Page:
Image of an xray displaying the front and side of a skull

Children come to GOSH with rare and complex conditions. Sometimes asking them and their families questions and carrying out tests simply can’t give the answers healthcare teams need, and we need to take a look inside their body to see if we can work out what is going on. For this, GOSH has a host of options that can look ‘inside’ the body called imaging.

World–leader in radiology

Imaging encompasses a range of different techniques, from X–rays for looking at broken bones to Magnetic Resonance Imaging (MRI) for examining the brain and ultrasound for examining the abdomen. Most children in our care require a scan as part of their clinical care and most research trials require imaging to see whether treatment is working. But Radiology at GOSH is now a world–leader in its own research.

Radiographer Dr Ian Simcock has shown how to use non–invasive imaging to help families following miscarriage and still birth, a painful topic that can sometimes be overlooked. To find answers, families are usually offered an autopsy but, in most cases, this requires an incision in their child that some feel is just too much to consider.

To address this, the team has developed imaging techniques to perform an examination without incisions. In their experience, imaging like this can give answers to around half of the families who choose this method, which is similar to a full autopsy. GOSH uniquely offers an Imaging Autopsy (or Non–invasive autopsy) to parents of children of all age ranges – from babies all the way up to older teenagers who have sadly died.

Non–invasive imaging research is also shedding light on how to best look after children who have broken bones or suffered suspected abuse and give them the best care. Children’s fractures are hard to spot, are different to adult fractures and what sometimes looks like a fracture may actually just be a child’s growing bone.

A new research project led by Radiologist Dr Susan Shelmerdine, and working with the GOSH Young Person’s Advisory Group for Research, is studying whether artificial intelligence can help find fractures so that patients receive the best care at the right time. This will allow children’s radiologists around the country to access the best healthcare, even when they don’t have immediate access to specialist centres.

“Paediatric radiologists have expert knowledge to help them spot fractures in children quickly and accurately, but not all hospitals will have these sorts of specialists. I’m hoping my research will bring that expertise to every hospital in the country, meaning all children will have access to the best care.

Dr Susan Shelmerdine, Consultant Paediatric Radiologist

Reimagining imaging

Researcher wearing a headset in front of a computer screen with a 3D modelled heart

When it comes to the heart, we are using imaging to explain complex heart conditions to patients, families and even doctors in training. Led by Professor Silvia Schievano at UCL Institute of Cardiovascular Science, a team of medical engineers have 3D–printed personalised hearts so doctors can use these models to explain surgery to young children and their families. They now regularly use virtual reality to train budding heart surgeons and have also used complex computer modelling to work out how the blood flow in major arteries and veins may be affected by an intervention like surgery or a stent, before the patient has the operation.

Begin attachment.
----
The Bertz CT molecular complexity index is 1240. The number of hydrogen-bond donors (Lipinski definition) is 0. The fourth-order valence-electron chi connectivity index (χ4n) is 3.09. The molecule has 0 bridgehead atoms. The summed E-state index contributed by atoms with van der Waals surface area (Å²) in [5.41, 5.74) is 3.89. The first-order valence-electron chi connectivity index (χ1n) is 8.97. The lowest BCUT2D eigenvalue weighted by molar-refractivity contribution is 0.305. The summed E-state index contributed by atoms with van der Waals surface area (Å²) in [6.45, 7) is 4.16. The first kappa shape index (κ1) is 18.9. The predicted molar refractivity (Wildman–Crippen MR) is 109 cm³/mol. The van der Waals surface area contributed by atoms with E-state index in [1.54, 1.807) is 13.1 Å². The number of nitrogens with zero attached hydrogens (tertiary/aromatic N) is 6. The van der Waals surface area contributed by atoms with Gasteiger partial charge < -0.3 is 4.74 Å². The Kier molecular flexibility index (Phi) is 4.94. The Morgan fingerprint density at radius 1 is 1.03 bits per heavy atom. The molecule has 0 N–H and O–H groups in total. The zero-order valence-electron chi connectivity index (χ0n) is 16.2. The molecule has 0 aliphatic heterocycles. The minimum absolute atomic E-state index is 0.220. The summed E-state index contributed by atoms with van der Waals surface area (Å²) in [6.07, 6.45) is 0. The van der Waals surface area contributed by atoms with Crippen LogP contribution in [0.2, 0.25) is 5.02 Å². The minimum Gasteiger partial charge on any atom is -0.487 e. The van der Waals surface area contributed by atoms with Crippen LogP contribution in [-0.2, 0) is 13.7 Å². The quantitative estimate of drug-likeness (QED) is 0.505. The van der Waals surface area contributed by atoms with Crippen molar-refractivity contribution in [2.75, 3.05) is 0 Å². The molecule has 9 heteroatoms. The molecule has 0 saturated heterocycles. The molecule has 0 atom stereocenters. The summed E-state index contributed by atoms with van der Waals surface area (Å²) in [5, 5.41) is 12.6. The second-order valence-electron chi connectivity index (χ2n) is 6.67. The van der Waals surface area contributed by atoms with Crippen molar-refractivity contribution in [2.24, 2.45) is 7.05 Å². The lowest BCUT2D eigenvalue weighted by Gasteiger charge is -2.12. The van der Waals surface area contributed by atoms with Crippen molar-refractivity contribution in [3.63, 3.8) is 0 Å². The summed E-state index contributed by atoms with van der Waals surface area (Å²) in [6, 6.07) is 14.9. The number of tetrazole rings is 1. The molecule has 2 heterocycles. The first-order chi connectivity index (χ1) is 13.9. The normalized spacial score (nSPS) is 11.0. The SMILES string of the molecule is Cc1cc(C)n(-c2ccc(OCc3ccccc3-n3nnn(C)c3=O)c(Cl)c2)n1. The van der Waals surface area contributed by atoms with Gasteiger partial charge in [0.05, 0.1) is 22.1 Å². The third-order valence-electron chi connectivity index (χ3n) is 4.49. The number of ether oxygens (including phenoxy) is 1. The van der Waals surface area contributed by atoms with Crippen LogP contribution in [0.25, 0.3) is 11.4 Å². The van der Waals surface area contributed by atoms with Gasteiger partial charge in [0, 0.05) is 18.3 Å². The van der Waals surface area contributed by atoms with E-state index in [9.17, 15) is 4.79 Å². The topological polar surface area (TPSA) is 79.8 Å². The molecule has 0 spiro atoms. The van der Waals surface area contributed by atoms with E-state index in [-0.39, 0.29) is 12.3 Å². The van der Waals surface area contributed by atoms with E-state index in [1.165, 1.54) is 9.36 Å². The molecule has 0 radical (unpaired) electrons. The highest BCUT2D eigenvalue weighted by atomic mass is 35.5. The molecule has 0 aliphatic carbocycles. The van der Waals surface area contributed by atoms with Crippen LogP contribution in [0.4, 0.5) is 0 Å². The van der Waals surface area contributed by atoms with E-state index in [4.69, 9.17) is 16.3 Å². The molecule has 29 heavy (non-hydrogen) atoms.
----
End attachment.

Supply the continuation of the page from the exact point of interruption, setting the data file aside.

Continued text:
Innovation in MRI

Making our way up to the brain and we are driving innovation in MRI – particularly in complex neurosurgery (for example, conjoined twins), brain tumours and in epilepsy. The team at GOSH and UCL GOS ICH, led by Professor Chris Clark, are exploring a kind of MRI - called diffusion tensor imaging and tractography - that carefully maps the ‘white matter’ of the brain. This allows them to reconstruct important structures in the brain responsible for learning, memory and language and work out what is happening when something goes wrong, such as during an epileptic seizure.

Magneto encephalography (MEG)

Magneto encephalography (MEG) scans allows hospital teams to look for regions of high electrical activity in the brain and can help healthcare teams locate the source of epileptic seizures. The standard machine requires children to stay very still for prolonged periods of time and, as this often isn’t realistic for small children, general anaesthetic to take the MEG scan needs to be used. Now, working with the Institute of Neurology, Nottingham University and the charity Young Epilepsy, a project led by Professor Helen Cross at GOSH is developing the first ‘wearable’ (MEG) machine. While a child can play and move around in a specially–designed room, the device – which looks like a large helmet – can be taking detailed scans of the electrical activity in their brains to help specialists understand more about the child’s condition. The Children's Cancer Centre includes an imaging floor which will include highly specialist imaging equipment, including a whole body PET-CT, enabling sophisticated diagnostic and treatment planning. This will support our research ambitions and provide additional capacity.

Orange helmet with small black spots for magneto encephalography scans

'wearable' MEG machine